Machiavelli is the father of pragmatic reign: the father of the ‘I’ll do no matter what it takes to stay in power’ mentality sovereigns should, according to Machiavelli, have. You can say what you want about his thoughts, but they sure as hell have been influential. At least influential enough for us to be still talking about them, five centuries after his dead.
I want to focus at Machiavelli’s idea that – for a sovereign – it is better to be feared than to be loved. Machiavelli claims this because he believes that people are ungrateful and unable to be trusted; at least, not for long periods of time. Not until they get hungry again and breaking promises seems to be a better option than starving to death. But I want to focus on a different reason for why a sovereign should try to be feared instead of loved. And that is the simple fact that being feared costs less money – and effort – than being loved.
Being loved requires a constant level of investment from the sovereign; if the sovereign, for example, want to be seen as a generous man, he needs to keep on being generous at every opportunity to be generous that will arise. Giving a poor man money is generous, but to stop giving the poor man money falsifies the generosity of the sovereign. And the same goes for being friendly: if a sovereign wants to be perceived as a friendly man, he needs to be friendly all the time. One moment of unfriendliness means the end of his friendly appearance. Being good is simply a much more difficult role to play than being bad. Why? Because people have the tendency to remember someone’s unfriendly or betraying actions better than one’s well-intended or friendly actions.
Fear, compared to love, requires much less investment from the sovereign. That is because fear is based on expectations: someone’s anxiety from what might be about to come. And it is this sense of what is about to come that can be relatively easily manipulated by means of threats; by promising that something bad will happen if the citizens aren’t loyal to their sovereign. And the degree in which citizens are susceptible to the sovereign’s threats, depends in turn on the credibility of these threats. If the citizens don’t believe that the sovereign can live up to his evil promises, the threats will vanish without having had any effects. Thus the sovereign has to make sure that his threats are credible.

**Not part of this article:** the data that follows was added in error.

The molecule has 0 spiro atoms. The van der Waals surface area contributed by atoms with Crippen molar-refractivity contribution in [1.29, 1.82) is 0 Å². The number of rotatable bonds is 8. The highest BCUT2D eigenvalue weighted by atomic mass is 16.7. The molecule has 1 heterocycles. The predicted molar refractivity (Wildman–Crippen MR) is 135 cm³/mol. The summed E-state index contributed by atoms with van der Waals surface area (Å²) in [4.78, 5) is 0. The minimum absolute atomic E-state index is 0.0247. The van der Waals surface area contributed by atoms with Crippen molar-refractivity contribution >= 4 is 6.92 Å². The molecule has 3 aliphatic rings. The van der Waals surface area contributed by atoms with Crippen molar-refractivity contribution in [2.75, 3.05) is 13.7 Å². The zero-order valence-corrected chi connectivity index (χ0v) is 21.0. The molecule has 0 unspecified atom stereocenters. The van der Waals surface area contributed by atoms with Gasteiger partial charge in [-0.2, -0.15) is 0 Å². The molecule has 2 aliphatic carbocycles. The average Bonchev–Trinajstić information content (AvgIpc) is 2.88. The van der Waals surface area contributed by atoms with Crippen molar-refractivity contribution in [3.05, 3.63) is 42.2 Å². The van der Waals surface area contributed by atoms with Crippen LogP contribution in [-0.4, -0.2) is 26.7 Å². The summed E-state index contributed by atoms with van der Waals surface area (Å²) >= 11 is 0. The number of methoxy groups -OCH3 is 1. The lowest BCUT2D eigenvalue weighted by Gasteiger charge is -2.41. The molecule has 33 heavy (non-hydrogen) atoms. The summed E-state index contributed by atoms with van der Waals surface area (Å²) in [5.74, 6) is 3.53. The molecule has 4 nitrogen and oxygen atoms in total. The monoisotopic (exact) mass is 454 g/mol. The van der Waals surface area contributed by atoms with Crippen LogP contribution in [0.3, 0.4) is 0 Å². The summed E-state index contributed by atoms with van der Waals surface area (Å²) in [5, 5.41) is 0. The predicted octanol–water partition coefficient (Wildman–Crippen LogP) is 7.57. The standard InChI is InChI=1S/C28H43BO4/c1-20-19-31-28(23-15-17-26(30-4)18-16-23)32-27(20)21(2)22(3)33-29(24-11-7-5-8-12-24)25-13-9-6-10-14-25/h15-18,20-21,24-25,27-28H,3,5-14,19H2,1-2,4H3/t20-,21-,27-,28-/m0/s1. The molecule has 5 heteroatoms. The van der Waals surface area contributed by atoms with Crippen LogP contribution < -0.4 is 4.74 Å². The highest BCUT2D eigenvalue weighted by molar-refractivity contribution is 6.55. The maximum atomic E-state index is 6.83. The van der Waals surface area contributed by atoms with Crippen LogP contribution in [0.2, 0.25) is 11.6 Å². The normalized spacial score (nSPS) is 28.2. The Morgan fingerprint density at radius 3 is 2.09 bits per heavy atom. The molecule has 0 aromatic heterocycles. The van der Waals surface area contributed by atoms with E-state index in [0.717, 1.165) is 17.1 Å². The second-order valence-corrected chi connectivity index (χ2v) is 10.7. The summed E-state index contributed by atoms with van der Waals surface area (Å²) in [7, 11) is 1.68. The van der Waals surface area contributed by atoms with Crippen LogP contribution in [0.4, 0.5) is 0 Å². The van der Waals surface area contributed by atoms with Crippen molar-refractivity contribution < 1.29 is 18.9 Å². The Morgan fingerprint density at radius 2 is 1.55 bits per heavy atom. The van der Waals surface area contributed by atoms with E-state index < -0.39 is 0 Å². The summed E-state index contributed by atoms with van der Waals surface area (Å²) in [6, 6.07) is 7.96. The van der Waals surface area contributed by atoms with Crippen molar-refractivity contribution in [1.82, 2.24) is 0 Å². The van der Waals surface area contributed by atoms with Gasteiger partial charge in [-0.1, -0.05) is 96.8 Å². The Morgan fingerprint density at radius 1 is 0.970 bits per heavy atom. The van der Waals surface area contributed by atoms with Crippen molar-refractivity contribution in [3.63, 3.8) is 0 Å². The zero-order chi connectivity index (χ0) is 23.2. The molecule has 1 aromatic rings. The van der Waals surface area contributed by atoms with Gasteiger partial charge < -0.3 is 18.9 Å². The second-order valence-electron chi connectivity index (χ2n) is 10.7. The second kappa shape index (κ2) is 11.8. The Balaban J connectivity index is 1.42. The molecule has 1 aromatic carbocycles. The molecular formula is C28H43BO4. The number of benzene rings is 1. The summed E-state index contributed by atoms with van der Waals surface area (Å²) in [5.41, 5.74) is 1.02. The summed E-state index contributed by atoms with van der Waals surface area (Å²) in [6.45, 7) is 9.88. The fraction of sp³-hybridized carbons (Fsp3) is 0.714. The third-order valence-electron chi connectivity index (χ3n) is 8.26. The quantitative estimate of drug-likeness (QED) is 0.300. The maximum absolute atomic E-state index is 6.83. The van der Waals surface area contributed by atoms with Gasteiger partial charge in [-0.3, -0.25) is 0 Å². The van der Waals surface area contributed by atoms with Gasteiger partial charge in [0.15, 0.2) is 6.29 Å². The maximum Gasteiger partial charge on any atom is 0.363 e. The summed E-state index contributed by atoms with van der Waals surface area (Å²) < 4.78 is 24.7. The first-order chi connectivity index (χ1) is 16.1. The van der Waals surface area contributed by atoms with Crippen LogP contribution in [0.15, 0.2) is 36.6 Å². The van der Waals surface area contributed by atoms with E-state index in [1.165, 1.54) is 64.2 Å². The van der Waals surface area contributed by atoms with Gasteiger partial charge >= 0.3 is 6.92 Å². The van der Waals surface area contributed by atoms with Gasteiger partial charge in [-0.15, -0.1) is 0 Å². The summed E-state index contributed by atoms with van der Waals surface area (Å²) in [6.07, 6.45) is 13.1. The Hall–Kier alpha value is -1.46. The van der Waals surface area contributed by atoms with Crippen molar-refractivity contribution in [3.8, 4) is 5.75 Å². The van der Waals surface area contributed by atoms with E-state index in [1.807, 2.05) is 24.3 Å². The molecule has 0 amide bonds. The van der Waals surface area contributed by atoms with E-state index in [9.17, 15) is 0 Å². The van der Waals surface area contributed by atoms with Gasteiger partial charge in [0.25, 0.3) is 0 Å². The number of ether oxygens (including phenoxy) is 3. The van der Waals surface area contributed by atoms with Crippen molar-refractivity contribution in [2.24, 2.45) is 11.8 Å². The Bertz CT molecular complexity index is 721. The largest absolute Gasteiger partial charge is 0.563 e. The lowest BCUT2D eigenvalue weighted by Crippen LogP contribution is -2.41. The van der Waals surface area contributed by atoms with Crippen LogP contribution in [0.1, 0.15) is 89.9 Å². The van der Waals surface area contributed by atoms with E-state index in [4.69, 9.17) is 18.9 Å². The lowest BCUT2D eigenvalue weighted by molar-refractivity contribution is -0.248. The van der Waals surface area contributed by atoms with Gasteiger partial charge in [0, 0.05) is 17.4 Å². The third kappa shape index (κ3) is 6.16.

He can do this by means of military forces. If so, he must make sure that his army is bigger in size than – or at least equal to – the armed forces of the citizens – which is easy to achieve by making sure that the citizens are unable to get armory: by monopolizing the production – or at least distribution – of armory. This requires a one-time investment from the sovereign. An investment that – in the long run – will yield more benefits than the everlasting demand to feed the poor.
So although romantic movies might want us to believe that love conquers hate, hate – in the form of fear – might turn out to be the cheapest way to go.
But what do you think?